In the last entry we examined a few different types of common wire and concertina wire. In this entry we’ll take a look at ways of reinforcing existing fences to make them better obstacles. Your average fence that exists now is probably suited for a specific task. That task may be keeping livestock in, marking your property boundary, keeping feral animals out, etc. Often by just adding a few more features to an existing fence we can create a viable obstacle that will help us to achieve a desired effect. Remember from the last entry wire serves a lot of different purpose when it comes to defense. Regardless of the purpose fence obstacles all have one thing in common: they are a pain in the ass for humans (and vehicles) to deal with but they are not the one stop absolutely don’t let anything in solution. That solution doesn’t exist – but when it comes to the basic principles of obstacles wire is good – damn good. This isn’t a primer that’s going to tell you what a widowmaker is, how far to space your t-posts or drive them in, what type of barbwire to use, or how to use fencing pliers. There’s a gajillion sites on the net that gives that kind of basic info (there’s a good link at the bottom of this entry for it).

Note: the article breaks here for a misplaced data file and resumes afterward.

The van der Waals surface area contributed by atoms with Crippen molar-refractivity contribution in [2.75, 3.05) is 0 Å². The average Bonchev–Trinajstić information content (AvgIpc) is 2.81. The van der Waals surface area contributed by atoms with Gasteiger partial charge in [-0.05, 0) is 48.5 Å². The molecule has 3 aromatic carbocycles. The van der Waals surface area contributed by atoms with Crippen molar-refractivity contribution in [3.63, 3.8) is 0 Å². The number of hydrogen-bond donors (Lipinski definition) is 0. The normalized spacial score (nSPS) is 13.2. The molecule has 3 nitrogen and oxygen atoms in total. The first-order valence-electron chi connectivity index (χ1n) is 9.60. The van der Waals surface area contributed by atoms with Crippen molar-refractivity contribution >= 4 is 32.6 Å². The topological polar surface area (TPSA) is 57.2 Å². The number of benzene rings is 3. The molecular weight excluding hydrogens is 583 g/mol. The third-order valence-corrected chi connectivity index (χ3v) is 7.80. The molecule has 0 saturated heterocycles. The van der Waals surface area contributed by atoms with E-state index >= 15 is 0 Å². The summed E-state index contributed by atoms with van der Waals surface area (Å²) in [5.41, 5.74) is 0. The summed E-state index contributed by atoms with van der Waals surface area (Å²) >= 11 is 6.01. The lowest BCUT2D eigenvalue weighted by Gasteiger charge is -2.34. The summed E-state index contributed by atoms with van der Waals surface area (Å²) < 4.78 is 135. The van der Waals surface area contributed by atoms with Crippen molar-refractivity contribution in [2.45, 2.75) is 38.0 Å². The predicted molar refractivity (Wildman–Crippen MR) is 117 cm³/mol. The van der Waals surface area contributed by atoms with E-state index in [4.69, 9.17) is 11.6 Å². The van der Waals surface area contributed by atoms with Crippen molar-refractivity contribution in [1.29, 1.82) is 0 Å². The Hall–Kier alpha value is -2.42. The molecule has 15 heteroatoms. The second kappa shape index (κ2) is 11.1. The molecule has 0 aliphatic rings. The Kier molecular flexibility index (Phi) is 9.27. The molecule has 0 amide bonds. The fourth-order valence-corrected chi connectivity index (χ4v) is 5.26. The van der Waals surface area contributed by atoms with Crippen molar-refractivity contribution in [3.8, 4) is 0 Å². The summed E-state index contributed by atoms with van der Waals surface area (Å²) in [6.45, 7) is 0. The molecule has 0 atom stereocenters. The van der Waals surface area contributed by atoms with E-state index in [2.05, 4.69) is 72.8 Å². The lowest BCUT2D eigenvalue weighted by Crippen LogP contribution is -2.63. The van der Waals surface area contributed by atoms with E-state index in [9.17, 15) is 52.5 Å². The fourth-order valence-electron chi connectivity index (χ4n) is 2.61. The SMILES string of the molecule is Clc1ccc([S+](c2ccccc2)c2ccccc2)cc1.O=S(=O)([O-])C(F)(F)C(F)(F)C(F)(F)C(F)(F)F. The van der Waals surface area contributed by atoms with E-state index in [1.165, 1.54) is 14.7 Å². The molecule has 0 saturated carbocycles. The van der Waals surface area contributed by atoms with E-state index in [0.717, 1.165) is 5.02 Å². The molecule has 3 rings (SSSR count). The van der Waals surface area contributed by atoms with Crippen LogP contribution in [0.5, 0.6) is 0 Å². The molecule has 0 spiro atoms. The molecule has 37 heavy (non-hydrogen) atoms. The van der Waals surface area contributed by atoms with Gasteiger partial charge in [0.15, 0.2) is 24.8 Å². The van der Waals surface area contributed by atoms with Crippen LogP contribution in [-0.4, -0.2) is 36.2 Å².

The most common type of fence you’ll see in rural areas is the steel T-post and barbwire fence. There’s so many schools of thought on how to put these up (tight wire, slack wire, post spacing/depth, etc.) that it’d be pretty hard to address them all here so I’m going to highlight their common properties. These fences normally consist of four or five stands of wire connect to standard t-posts at a fairly uniform interval. The pic below illustrates a pretty common type:
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